Drunk driving also makes weekend nights riskier for motorcycle accidents. People hit the road despite being too intoxicated to operate a vehicle safely. About 36% of all drunk driving crashes happen on weekend nights and in total, motorcycles account for about 27% of all drunk driving accidents.

Another common time for motorcycle accidents to occur is during periods of heavy traffic congestion, including traffic jams that happen in construction zones. As you bring your motorcycle to a complete stop in traffic, another driver might fail to see you. Next thing you know, you’ve been rammed from behind and your bike and body are crushed in the impact.

At any time of day, on any day of the week, it could be you. It could be your loved one. In an instant, life could be altered forever. And if it is, you will need excellent legal counsel to help secure compensation and represent your interests. Contact Poynter & Bucheri Accident Recovery for a free case review with one of our qualified motorcycle accident attorneys.

Call 1-800-265-9881 or (317) 780-8000  or visit our contact page to request a free case review. You can also chat with a representative 24/7 online to get answers to your questions about filing a motorcycle accident claim in Indiana!

The Fallout From Motorcycle Accidents in Indiana

A motorcyclist often suffers devastating and traumatic injuries in a collision when the rider is thrown from the motorcycle, crushed or run over by one or more vehicles. There’s no time to waste after an accident like this and a quick call to 911 could save your life.

Some injuries don’t present symptoms until hours or days after the crash. For instance, people sometimes don’t notice symptoms of a brain injury or internal organ damage for three or more days after a traumatic injury.

Common injuries sustained by motorcyclists and their passengers in collisions include:

  • Traumatic brain injuries (TBIs), closed head injuries, penetrating head injuries, and other brain injuries
  • Fractures and broken bones across the body
  • Lacerations to the face, wrists, ankles, knees, and elbows
  • Spinal cord and back injuries
  • Neck and shoulder injuries
  • Internal bleeding and damage to internal organs
  • Paralysis or other permanent impairment
  • Scarring and disfigurement
  • Infections and other complications from injuries
  • Severe burns and abrasions, including road rash

After an accident, insurance companies search for ways to deny motorcycle accident claims. A delay in medical treatment can give the insurance provider a reason to argue that your injuries are not as severe as you claim or that they were pre-existing and didn’t happen during the crash. If the insurance company won’t help you with your bills, the debt could be overwhelming.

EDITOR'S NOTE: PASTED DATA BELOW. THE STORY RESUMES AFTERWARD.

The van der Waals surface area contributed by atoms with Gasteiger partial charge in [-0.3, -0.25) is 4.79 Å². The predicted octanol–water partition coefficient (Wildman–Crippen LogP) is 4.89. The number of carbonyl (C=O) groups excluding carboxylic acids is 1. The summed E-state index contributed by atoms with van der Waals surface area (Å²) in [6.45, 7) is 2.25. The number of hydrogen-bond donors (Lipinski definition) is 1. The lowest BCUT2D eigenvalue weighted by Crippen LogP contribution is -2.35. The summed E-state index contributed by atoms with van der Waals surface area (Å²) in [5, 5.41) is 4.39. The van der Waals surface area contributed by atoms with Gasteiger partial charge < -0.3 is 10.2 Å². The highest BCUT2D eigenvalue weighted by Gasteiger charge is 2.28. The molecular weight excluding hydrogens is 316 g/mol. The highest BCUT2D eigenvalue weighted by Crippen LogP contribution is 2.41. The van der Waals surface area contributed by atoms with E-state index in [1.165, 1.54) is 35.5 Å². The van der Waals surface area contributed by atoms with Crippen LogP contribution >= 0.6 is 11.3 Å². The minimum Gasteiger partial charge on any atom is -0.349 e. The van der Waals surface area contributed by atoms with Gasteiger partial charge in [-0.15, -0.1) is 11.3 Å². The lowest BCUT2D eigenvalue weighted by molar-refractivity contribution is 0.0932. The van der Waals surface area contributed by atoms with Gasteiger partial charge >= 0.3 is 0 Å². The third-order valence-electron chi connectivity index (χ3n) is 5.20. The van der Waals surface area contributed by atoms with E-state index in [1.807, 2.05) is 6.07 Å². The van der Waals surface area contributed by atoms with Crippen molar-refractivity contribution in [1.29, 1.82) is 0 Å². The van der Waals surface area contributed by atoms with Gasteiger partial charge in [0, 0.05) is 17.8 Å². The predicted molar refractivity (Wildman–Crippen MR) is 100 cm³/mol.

The current base charge for an ambulance trip in Indianapolis is about $2,000 and is determined by 911’s best guess at whether you need basic or more advanced care. Your ride to the hospital could cost $2,000 to $3,000 for the ambulance alone. If your accident occurs outside of Indianapolis, airlifting you could bring even higher paramedic and transportation costs.

After you arrive at the hospital, you could receive an array of surgeries and treatments from medical specialists. Anesthesia is also common and expensive. When factoring in the possibility of surgeries, anesthesia, physical therapy and follow-up appointments, your medical costs could easily reach as high as $100,000 or more.

Additionally, motorcycle crashes come with a huge mental and emotional toll. You may struggle to cope with the aftermath of your accident and develop psychological damage that is long-lasting. According to one study, motor vehicle accidents are the top cause of post-traumatic stress disorder (PTSD) in the general public, with 39.2% of all people involved in a motor vehicle accident developing PTSD.

In addition to medical costs and mental struggles, you and your family will have to deal with the cost of your destroyed vehicle and personal items, as well as the possibility of lost wages due to medical recovery time. Just when you need money to pay your bills, you could lose a big chunk of your income or even lose your job.

What Should I Do After a Motorcycle Accident?

After a motorcycle accident, the priority should be getting emergency medical care. Except to get urgent medical treatment, never leave the scene of a motorcycle accident without contacting the authorities and starting the process of getting a police report. You may need this documentation later for legal reasons.